by Shiuan Liu
Residents in Taipei say that it is always rush hour in the city. Cars chase about day and night on a constant race in every direction. Taxi drivers are road warriors, known for their aggressive driving skills, impatience, and cynicism.
I took Mr. Wong’s taxi one day after attending a research conference. “You so dressed up, what do you do?” he asked. I answered that I was a graduate student in psychology. “Ah!” he said. “People need psychology.” And he told me a story.
A few nights before, Mr. Wong had seen a girl standing alone on a street corner. As their eyes briefly met, she reached out to hail his cab. She was not older than 20, pretty in a melancholy way. It was 5:30 in the morning, the sun was rising, and she asked him to take her to the nearest oceanside. She seemed distracted and tired, so he turned up the radio.
They arrived at a rocky beach on the outskirts of Taipei. The girl paid her fare and got out. As Mr. Wong drove away, something about the girl unsettled him, something fatalistic about the way she walked onto that windy beach alone. At the last moment, he spun the car around and went back.
When he finally saw her, she was barely a dot in the choppy water. The surf was dangerous, but he managed to swim out and drag her back. Once ashore, the girl threw herself on some rocks and started weeping. Mr. Wong sat cold and dripping next to her until she was calmer, then took her to a hospital. She didn’t tell her story, and Mr. Wong didn’t want to pry. He works in a city full of stories, he said. It wasn’t his business to know.
“So you think the girl needs psychology?” I asked, using his expression. “No,” he replied, “I need psychology!”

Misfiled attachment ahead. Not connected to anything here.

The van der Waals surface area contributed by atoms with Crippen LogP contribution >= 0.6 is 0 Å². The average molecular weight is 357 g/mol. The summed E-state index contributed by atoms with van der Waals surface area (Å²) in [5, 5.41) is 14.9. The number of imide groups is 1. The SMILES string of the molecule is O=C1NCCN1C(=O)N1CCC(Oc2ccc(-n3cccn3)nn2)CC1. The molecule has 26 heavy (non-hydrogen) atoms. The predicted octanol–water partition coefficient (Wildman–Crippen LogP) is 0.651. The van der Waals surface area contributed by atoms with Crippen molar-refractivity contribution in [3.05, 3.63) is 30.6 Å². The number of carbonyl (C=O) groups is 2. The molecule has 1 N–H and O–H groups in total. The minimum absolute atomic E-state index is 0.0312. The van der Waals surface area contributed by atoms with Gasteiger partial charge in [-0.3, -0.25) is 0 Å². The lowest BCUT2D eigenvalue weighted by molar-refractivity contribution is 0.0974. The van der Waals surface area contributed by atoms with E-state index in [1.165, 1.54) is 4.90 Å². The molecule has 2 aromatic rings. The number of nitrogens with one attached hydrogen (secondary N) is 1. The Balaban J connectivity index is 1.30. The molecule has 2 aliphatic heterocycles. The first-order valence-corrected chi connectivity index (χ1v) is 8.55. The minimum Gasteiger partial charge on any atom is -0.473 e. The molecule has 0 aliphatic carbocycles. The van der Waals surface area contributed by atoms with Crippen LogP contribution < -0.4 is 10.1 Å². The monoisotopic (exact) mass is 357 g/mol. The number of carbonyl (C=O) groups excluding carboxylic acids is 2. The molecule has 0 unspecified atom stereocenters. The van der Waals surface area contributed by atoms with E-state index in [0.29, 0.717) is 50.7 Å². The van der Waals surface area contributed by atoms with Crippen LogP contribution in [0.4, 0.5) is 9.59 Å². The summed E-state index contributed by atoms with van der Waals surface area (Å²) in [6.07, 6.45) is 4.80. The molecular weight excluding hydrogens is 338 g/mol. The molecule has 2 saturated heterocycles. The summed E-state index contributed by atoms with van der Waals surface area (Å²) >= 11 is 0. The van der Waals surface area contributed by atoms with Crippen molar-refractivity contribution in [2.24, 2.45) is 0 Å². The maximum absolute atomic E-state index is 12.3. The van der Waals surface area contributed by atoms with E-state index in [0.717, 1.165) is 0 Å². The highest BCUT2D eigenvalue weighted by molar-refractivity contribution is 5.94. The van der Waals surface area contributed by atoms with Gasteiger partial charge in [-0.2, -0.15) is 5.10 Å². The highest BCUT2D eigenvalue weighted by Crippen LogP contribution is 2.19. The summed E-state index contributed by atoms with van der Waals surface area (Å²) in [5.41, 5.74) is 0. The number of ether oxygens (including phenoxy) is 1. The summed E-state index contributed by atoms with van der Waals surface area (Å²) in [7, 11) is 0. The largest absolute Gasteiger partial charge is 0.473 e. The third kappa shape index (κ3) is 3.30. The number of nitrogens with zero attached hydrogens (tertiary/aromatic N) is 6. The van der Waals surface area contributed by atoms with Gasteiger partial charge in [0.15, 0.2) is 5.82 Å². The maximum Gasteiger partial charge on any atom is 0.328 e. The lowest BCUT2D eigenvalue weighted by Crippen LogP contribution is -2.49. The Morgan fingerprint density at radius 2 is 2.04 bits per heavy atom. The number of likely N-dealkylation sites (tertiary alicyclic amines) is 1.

When Mr. Wong told his co-workers about the incident, some of the older drivers called in over the CB radio to berate him. The girl may have been under a spell, they said. She may have been lured to the water by a drowned spirit, and by saving the girl he had broken the spell and would bring on the wrath of the vengeful ghost! Mr. Wong became very worried. He went to the temple and burned incense for his safety, but has had a hard time sleeping. He asked me whether I thought he needed help.
I wanted to tell Mr. Wong that he shouldn’t worry, that he shouldn’t be affected by superstition, and that all too often people use logical or even mystical excuses for not helping someone in need. But Mr. Wong is a man of beliefs, not theories.
So in the end, I said that no matter what spirit was causing trouble that night, the fact that he saved a human being would not go unnoticed by the heavens. Mr. Wong nodded quietly, and I’m sure that deep down, he believed that too.